\[\int \delta(x) \delta(x+y) f(x) \d x \d y\]In an integrand this should evaluate at the point that satisfies \(x=0\) and \(x+y=0\), meaning that \(x=y=0\) and the result is \(f(0, 0)\). But because \(\ d(x+y) \ = \sqrt{2}\), in the indicator notation we would get \(f(0, 0)/\sqrt(2)\) if we naively divide through by \(\ dx \ \ dx + dy \\). That doesn’t work. The problem is that the denominator of \(\delta(x) \delta(x + y)\) should cancel out the magnitude of a \(dx \^ d(x+y) = dx \^ dy\) in the numerator. So it is very important that the denominator is this new notation become a wedge product of all the terms in the delta functions:
\[\delta(x) \delta(x + y) \stackrel{!}{=} \frac{1_{x=0} 1_{y=0}}{\ dx \^ dy \}\]Which means that its behavior in an integral is this:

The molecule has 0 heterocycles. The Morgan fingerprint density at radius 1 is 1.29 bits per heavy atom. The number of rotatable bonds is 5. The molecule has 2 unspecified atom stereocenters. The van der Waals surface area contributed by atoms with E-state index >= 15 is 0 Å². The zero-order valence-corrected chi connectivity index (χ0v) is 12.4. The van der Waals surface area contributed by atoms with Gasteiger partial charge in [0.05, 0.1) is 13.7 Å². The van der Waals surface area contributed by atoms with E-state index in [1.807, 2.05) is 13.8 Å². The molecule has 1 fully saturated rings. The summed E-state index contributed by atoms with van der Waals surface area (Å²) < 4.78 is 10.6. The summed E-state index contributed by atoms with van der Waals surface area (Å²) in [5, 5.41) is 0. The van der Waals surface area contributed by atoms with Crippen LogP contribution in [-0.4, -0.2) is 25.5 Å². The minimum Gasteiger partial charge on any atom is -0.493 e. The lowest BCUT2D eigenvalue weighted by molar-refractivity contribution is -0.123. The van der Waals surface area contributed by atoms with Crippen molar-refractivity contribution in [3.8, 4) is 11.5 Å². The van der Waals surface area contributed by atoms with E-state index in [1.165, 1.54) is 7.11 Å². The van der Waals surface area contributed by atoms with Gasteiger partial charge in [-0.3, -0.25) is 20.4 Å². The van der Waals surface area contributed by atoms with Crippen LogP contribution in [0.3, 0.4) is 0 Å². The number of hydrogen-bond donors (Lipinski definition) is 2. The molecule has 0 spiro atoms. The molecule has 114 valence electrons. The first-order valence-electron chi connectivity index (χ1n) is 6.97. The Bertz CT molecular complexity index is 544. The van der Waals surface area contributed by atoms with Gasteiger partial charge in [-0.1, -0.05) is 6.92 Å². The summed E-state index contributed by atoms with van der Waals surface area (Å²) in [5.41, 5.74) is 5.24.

\[\begin{aligned} \int_{\bb{R}^3} \delta(x) \delta(x + y) f(x,y) dx \^ dy &= \int_{\bb{R}^3} 1_{x=x+y=0} f(x,y) \, \frac{dx \^ dy}{\ dx \^ dy \} \\ &=\int_{\bb{R}^3} 1_{x=y=0} f(x,y) \widehat{dx \^ dy} \\ &= f(0, 0) \\ &\neq \int_{\bb{R}^3} 1_{x=y=0} f(x,y) \, \widehat{dx} \^ \widehat{dy} \; \; \text{ (wrong!)} \end{aligned}\]Weird, but as far as I can tell necessary? Basically, \(\delta(x) \delta(x+y)\) needs to cancel out the magnitudes of \(dx \^ d(x+y) = dx \^ dy\). Since the numerator combines with a wedge product, the denominator has to also. In general, since \(\int \delta(f) \delta(g) \d f \^ d g\) ought to equal \(\pm 1\), the delta functions need to be proportional to \(\frac{1}{df \^ dg}\), even if \(df\) and \(dg\) are not orthogonal (although they cannot be parallel or we’d end up dividing by zero).